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first_imgShare Facebook Twitter Google + LinkedIn Pinterest By Matt ReeseToday Governor John Kasich signed an executive order to take action on water quality in Lake Erie with Ohio’s agriculture in the crosshairs. The measures will impact roughly 7,000 farmers and over 2 million acres in northwest Ohio.“This is just requiring farmers to figure out a way to manage their land in a more effective and more environmentally friendly way. I believe the farmers want to do that. Sometimes some of them do not know exactly what that means. To put a plan in place where we can fund them on whatever it takes to do that makes a lot of sense,” Kasich said. “[But] if the agricultural community says we are going to do nothing, that is not acceptable.”The executive order signed by Kasich targets eight watersheds in the western basin of Lake Erie that will be considered for designation under state law as “Watersheds in Distress,” based on their high nutrient levels, especially phosphorous.  These include:Platter CreekLittle Flat Rock CreekLittle Auglaize RiverEagle CreekAuglaize RiverBlanchard RiverSt. Marys RiverOttawa River.The Ohio Department of Agriculture is directed by this order to consider these watersheds for the official designation “Watersheds in Distress” and to seek consent of the Ohio Soil and Water Conservation Commission, as required by law. Watersheds receiving this designation will require the farmers within them to develop and implement nutrient management plans.“It will be our responsibility to work with the Environmental Protection Agency, the Department of Health, and Department of Natural Resources, look at the data they provide us, and make recommendations to the Soil and Water Commission about whether or not a watershed should be declared distressed. If that happens then we will submit rules…that will deal with what will be required for those watersheds in distress, very similar to what has happened with Grand Lake St. Marys,” said David Daniels, director of the Ohio Department of Agriculture. “The nutrient management plans require regular soil testing and every operator farming over 50 acres will be required to have one of those for their farming operation sometime before the 2020 crop season. Hopefully everyone recognizes that a lot of people already have nutrient management plans and they are probably already compliant with the law. They will have to report to us that they have them and then we go through a process to make sure they are being followed.”These plans include rules for the use, storage, handling and control of nutrients and the development of management plans for all agricultural land and operations within each designated watershed.  If implemented, a “Watershed in Distress” designation can only be removed after the director of the Ohio Department of Agriculture has confirmed the sustained recovery, restoration and mitigation of factors leading to the original designation.Leaders in Ohio’s agriculture watched a press conference held by Governor John Kasich with great concern. Agriculture groups were not consulted on the plans for the executive order and not asked to participate in the announcement.“We are pretty disappointed that agriculture got shut out of this process. The governor came into office on the promise of transparent and open government and we did not see that in this process. If there had been more open conversation things might have turned out differently, but they didn’t,” said Joe Cornely, with the Ohio Farm Bureau Federation. “Now we are looking through the executive order and trying to figure out what it means. We are going to file a public records request so we can get more information because this two-page executive order doesn’t really tell us what farmers are facing.“On the assumption that this does go into effect or parts of it actually go into effect, our biggest concerns are about resources and time. With 7,000 farms and 2 million acres, that is a significant amount of farmers and land. How do you implement this if it actually becomes law and the changes that this executive order is mandating? How do you get the farmers trained? How do you pay for all of this? As this develops, those are questions we are going to be raising. If we have to comply, we have to comply, but how? That is the biggest thing.”In addition to the use of executive action on this issue, the order will likely increase the bureaucratic red tape and it is not clear that science was being used to determine the watersheds being targeted.“Today, Governor Kasich and administration officials made it seem that if farmers do a nutrient management plan for their farm, Lake Erie will never see an algal bloom again. That is wrong,” said Tadd Nicholson, Ohio Corn and Wheat Growers Association executive director. “What is true is that farmers have adopted best management practices including nutrient management plans, have invested millions of dollars in research and education, and even supported reasonable regulations to address water quality.”In addition to the measures outlined in the executive order, Kasich also signed bipartisan legislation known as Clean Lake 2020. The bill will invest significant new resources to protect water quality throughout the state, providing up to $20 million in a targeted phosphorus reduction fund, $3.5 million to support soil testing and the development of nutrient management plans, among other provisions. Clean Lake 2020 enjoyed broad support from Ohio agriculture.“We were big supporters of Clean Lake 2020. We were very encouraged when it passed unanimously in both the Senate and the House. We encouraged lawmakers to vote in favor of that. What we like about that is that it recognizes the complex solutions we are going to need to find on farms and it recognizes it will take time and money to make that happen,” Cornely said. “Clean Lake 2020 puts resources on the ground, but I don’t think the money in Clean Lake 2020 is sufficient to cover the massive number of farmers and ground this [executive order] could apply to.”The Kasich administration unsuccessfully lobbied to include the regulatory measures in Clean Lake 2020, but after being turned down by the legislature, Kasich pursued an executive order for the other regulations issued today.“Although Governor Kasich has worked productively with our farmers in the past, the administration is now acting without our input,” said Kirk Merritt, Ohio Soybean Association executive director. “Farmers are willing to do what needs to be done to solve this problem, but now we’re not even being invited to the table.”In recent years, Ohio farmers have implemented new best management practices on their fields to protect water quality while also funding research and education initiatives such as the 4R Nutrient Stewardship Certification Program, edge-of-field testing and an update of the tri-state fertility guide. For more information about what Ohio farmers are doing, please visit formyfarm.com.Now, instead of proactive efforts, Ohio agriculture is being forced into a reactive position based on Kasich’s executive order today.“We can’t even react to the specific regulations he’s proposing; we haven’t seen them,” said Adam Sharp, executive vice president of Ohio Farm Bureau. “We’re also curious why the order deals with only agriculture and not other pieces of the water puzzle, especially since the administration has prioritized other water quality initiatives instead of farm conservation programs.”The Kasich administration said it has invested more than $3 billion to improve Lake Erie water quality. But an examination of the expenditures, reported by Cleveland Public Broadcasting station WCPN, found that only 1% of that money was used to address agriculture’s portion of the water quality challenge.“If we weren’t a priority for state resources, why are we a priority for state regulation?” Sharp said.View Tuesday’s press conference in its entirety.last_img read more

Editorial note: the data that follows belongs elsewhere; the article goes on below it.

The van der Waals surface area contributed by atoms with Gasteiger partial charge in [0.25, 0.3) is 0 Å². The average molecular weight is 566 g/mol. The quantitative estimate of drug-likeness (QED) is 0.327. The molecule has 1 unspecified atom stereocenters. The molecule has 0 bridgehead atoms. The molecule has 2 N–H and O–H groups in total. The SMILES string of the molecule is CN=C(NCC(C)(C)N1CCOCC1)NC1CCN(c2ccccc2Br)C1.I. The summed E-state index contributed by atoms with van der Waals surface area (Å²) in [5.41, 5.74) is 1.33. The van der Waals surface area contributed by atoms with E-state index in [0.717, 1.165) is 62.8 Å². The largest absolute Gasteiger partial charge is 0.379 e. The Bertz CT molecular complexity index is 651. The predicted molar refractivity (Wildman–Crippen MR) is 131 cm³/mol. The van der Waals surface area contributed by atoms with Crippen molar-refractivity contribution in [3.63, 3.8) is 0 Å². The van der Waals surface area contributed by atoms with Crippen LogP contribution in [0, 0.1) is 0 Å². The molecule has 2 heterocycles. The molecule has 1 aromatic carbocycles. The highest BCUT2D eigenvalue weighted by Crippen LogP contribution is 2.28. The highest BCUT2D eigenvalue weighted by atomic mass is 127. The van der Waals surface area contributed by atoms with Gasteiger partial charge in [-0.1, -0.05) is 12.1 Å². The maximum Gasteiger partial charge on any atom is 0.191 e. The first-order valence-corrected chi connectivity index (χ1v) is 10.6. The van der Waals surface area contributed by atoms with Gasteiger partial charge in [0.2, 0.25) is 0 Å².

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first_imgA Web Developer’s New Best Friend is the AI Wai… Says McClure, “There is a role for freemium, but unless you missed the TPS report the FREE part is only a loss-leader for the MEE-YUM part — it’s a test-drive before you buy something. If your users are just kicking the tires then you need to kick them to the curb eventually.” McClure is right. It’s been a long time since eyeballs have automatically equated to dollars. If you’ve got a product that even a small number of users will pay for on a regular basis, establish that paid user base as soon as you possibly can. Related Posts Tags:#start#StartUp 101#startups Why Tech Companies Need Simpler Terms of Servic… Top Reasons to Go With Managed WordPress Hosting 8 Best WordPress Hosting Solutions on the Market dana oshiro As an entrepreneur, blogger and the investor in charge of the Founders Fund seed investment program, Dave McClure knows the importance of a proven revenue model. In a recent blog post he makes the assertion that “subscription models are the new black,” despite the fact that startup monetization has focussed heavily on cost-per-click advertising. He writes, “This Don’t-Be-Evil-AdWords-Click-Happiness..It’s made us a bunch of lazy, ad-happy, Web-Tards with crappy ROI…We have largely WASTED an entire web decade of time, energy & venture capital on extremely inefficient revenue models.” While we might not have chosen this exact phrasing, we cannot agree with McClure more. Nowhere is freemium model failure more obvious than in the streaming music space. Even with millions of users and licensing deals with major labels, Imeem was acquired by MySpace last year and quickly dismantled. The cost of licensing content to unpaying users was enough to put the company into serious debt. The company’s subscription service just wasn’t enough to offset the cost of the freemium business. Meanwhile, myriad music sites have come and gone, but Rhapsody’s subscription-only service has managed to survive. Having learned from its predecessors, it’s rumored that Spotify will only launch in the US with a subscription model, despite its free European offerings. last_img read more